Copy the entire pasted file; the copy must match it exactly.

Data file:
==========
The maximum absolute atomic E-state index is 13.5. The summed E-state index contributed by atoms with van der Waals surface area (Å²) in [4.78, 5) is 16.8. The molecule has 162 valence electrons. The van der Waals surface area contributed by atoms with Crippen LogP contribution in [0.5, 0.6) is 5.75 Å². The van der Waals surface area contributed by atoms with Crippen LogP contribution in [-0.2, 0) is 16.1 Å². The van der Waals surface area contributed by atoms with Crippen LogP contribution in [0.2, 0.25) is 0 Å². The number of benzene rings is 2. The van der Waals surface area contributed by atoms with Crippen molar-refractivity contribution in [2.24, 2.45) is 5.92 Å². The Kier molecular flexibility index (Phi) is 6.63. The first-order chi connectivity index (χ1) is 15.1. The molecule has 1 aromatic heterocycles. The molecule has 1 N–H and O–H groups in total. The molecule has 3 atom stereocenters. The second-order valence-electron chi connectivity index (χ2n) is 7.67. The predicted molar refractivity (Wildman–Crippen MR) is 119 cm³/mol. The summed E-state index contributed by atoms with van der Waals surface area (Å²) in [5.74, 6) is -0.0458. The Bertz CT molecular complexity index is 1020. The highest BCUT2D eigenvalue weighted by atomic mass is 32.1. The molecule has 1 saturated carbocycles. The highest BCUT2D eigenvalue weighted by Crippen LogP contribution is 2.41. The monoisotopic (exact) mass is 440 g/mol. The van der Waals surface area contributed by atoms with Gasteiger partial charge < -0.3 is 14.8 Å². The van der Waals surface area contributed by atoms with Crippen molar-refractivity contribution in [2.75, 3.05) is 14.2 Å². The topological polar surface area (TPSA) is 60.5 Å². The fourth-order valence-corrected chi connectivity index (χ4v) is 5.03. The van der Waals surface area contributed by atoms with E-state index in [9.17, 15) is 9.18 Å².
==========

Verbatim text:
The maximum absolute atomic E-state index is 13.5. The summed E-state index contributed by atoms with van der Waals surface area (Å²) in [4.78, 5) is 16.8. The molecule has 162 valence electrons. The van der Waals surface area contributed by atoms with Crippen LogP contribution in [0.5, 0.6) is 5.75 Å². The van der Waals surface area contributed by atoms with Crippen LogP contribution in [-0.2, 0) is 16.1 Å². The van der Waals surface area contributed by atoms with Crippen LogP contribution in [0.2, 0.25) is 0 Å². The number of benzene rings is 2. The van der Waals surface area contributed by atoms with Crippen molar-refractivity contribution in [2.24, 2.45) is 5.92 Å². The Kier molecular flexibility index (Phi) is 6.63. The first-order chi connectivity index (χ1) is 15.1. The molecule has 1 aromatic heterocycles. The molecule has 1 N–H and O–H groups in total. The molecule has 3 atom stereocenters. The second-order valence-electron chi connectivity index (χ2n) is 7.67. The predicted molar refractivity (Wildman–Crippen MR) is 119 cm³/mol. The summed E-state index contributed by atoms with van der Waals surface area (Å²) in [5.74, 6) is -0.0458. The Bertz CT molecular complexity index is 1020. The highest BCUT2D eigenvalue weighted by atomic mass is 32.1. The molecule has 1 saturated carbocycles. The highest BCUT2D eigenvalue weighted by Crippen LogP contribution is 2.41. The monoisotopic (exact) mass is 440 g/mol. The van der Waals surface area contributed by atoms with Gasteiger partial charge < -0.3 is 14.8 Å². The van der Waals surface area contributed by atoms with Crippen molar-refractivity contribution in [2.75, 3.05) is 14.2 Å². The topological polar surface area (TPSA) is 60.5 Å². The fourth-order valence-corrected chi connectivity index (χ4v) is 5.03. The van der Waals surface area contributed by atoms with E-state index in [9.17, 15) is 9.18 Å².